Skip to main content

Remember, if you truly walk by faith and not by sight, money should NOT be the ultimate goal of a church’s capital campaign. In part one and two of this series we discussed how church leadership should not be short-sighted and only consider monetary needs when entering into such an important season for their church. The deeper question to ponder is “What can be gained from planning your next campaign well?”

Part one centered on the teaching and learning opportunities a church capital campaign presents.  Part two explored how a church capital campaign allows you to engage with a broader and larger audience.  Today, we conclude our Healthy Vs. Wealthy series.  In part three, we will look at how a church capital campaign allows you to tell and invite others into the story of your church and its people.

#6 Tell the story of your church!

It is not about the building history, but rather it is celebrating the collective ministry that has taken place within and outside the walls of your church. Celebrate and talk about the generations of ministry stories that exist because of your people’s generosity to this sacred place. Do not lose sight of the lives changed as you walk through this important season of remembrance and vision casting. The story of your church and its impact is one of the utmost messages you must effectively communicate.

#7 Share the testimonies of your people.

Allow your people to authentically share the changes brought to their own lives through the ministry of the church. Encourage and welcome people to share their personal journey with faithful stewardship and generosity. Focus each story around gratitude and how God transformed them, allowing them to be a blessing to someone else. Giving testimonies are the most motivational of all communication tools and should be the centerpiece of your message throughout a church capital campaign.

#8 Communicate this as an opportunity to invest in the Kingdom.

The fruit of faithful stewardship often opens the eyes of the giver to see themselves as taking part in God’s work. By developing a good communication strategy you can challenge your people to understand and live out their obedience by investing in the Kingdom through their tithes and offerings. Communicate that this investment is eternal and has the highest return, even if is not monetarily clear.

#9 Get a much needed win.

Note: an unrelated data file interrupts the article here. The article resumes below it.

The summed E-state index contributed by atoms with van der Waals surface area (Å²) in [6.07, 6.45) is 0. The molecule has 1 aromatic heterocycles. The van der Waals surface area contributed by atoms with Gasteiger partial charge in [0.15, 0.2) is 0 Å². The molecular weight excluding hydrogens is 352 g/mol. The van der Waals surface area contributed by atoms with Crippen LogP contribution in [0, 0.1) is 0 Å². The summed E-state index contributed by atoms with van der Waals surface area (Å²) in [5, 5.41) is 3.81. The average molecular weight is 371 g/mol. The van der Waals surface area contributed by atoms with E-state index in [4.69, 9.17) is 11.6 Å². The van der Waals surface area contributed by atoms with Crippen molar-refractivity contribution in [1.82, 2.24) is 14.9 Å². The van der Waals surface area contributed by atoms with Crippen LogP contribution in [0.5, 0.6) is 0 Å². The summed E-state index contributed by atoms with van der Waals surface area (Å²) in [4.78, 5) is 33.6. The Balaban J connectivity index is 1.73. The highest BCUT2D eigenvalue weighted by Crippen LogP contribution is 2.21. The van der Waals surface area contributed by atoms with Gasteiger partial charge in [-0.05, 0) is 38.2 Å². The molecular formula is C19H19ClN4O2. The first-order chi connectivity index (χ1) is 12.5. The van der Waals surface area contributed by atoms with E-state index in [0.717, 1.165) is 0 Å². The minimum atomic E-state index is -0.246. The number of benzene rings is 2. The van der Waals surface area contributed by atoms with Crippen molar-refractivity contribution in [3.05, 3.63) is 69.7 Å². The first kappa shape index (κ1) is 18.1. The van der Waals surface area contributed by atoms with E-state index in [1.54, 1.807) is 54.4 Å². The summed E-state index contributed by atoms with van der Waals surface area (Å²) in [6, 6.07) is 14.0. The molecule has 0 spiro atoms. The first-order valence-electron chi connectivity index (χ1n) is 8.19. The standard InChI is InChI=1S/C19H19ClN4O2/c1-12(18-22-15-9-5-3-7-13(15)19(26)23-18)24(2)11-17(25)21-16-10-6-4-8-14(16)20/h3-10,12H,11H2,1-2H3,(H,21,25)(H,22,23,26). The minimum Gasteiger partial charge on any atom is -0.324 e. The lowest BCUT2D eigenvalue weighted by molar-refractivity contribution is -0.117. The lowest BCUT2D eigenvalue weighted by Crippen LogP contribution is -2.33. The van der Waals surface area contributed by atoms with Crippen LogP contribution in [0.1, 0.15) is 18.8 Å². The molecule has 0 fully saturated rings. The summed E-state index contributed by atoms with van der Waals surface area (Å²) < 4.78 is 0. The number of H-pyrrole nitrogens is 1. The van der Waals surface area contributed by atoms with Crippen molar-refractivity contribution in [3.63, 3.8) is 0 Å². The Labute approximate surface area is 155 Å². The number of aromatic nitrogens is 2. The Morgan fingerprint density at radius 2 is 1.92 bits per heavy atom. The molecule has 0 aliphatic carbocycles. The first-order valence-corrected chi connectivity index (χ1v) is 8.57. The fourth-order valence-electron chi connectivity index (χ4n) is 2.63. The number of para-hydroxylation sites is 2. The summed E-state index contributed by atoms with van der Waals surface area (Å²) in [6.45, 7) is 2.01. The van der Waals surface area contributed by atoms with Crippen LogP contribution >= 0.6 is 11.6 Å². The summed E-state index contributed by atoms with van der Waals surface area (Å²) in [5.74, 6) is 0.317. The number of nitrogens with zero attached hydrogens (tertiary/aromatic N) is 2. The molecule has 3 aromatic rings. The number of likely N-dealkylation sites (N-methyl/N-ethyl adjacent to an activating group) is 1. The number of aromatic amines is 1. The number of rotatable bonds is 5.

This is one of my favorites, so I saved it for the end. Churches often put too much pressure on themselves in a campaign. If you set the goals too extreme, you set yourself up for a stressful road. Set goals too low and you may not be able to challenge your congregation and possibly not be able to achieve your vision. Don’t set just one financial goal. Celebrate incremental successes. Set incremental financial goals AND additional non-monetary goals such as ones we have discussed. Churches do not celebrate their successes enough. Get a win and keep in mind you don’t have to be perfect. Better yet, celebrate each and every win along your journey.

#10 Consider the big picture on how a church capital campaign has the potential to impact multiple areas of your church.

Too often we come across churches that treat a capital campaign as a “one and done” program. Remember, the impact of this two to three year program has long-term health benefits for the church. One must view a church capital campaign as not having a short shelf life. Rather consider the big picture and how it can be a starting line or launching pad for creating an ongoing generosity plan educating your people in faithful stewardship. Church leaders cannot afford to overlook the need for a sustainable funding education strategy in regards to their annual budget (tithing), over and above giving (expansion and missions) and legacy giving (estates and wills) and how they fit into the big picture.

Get the complete Healthy vs. Wealthy Whitepaper
Chuck Klein

Chuck is the principle owner and President of Impact Stewardship Resources, Inc. since 2009. He previously held the position of Vice President of Administration from 2000 to 2009. Having been involved in over 300 campaigns since entering the capital stewardship consulting field, he also has an extensive background in Christian marketing (retail and music). Chuck entered church consulting with the purpose of creating innovative programs that communicate biblical principles, promote church vision and build God’s Kingdom.

Leave a Reply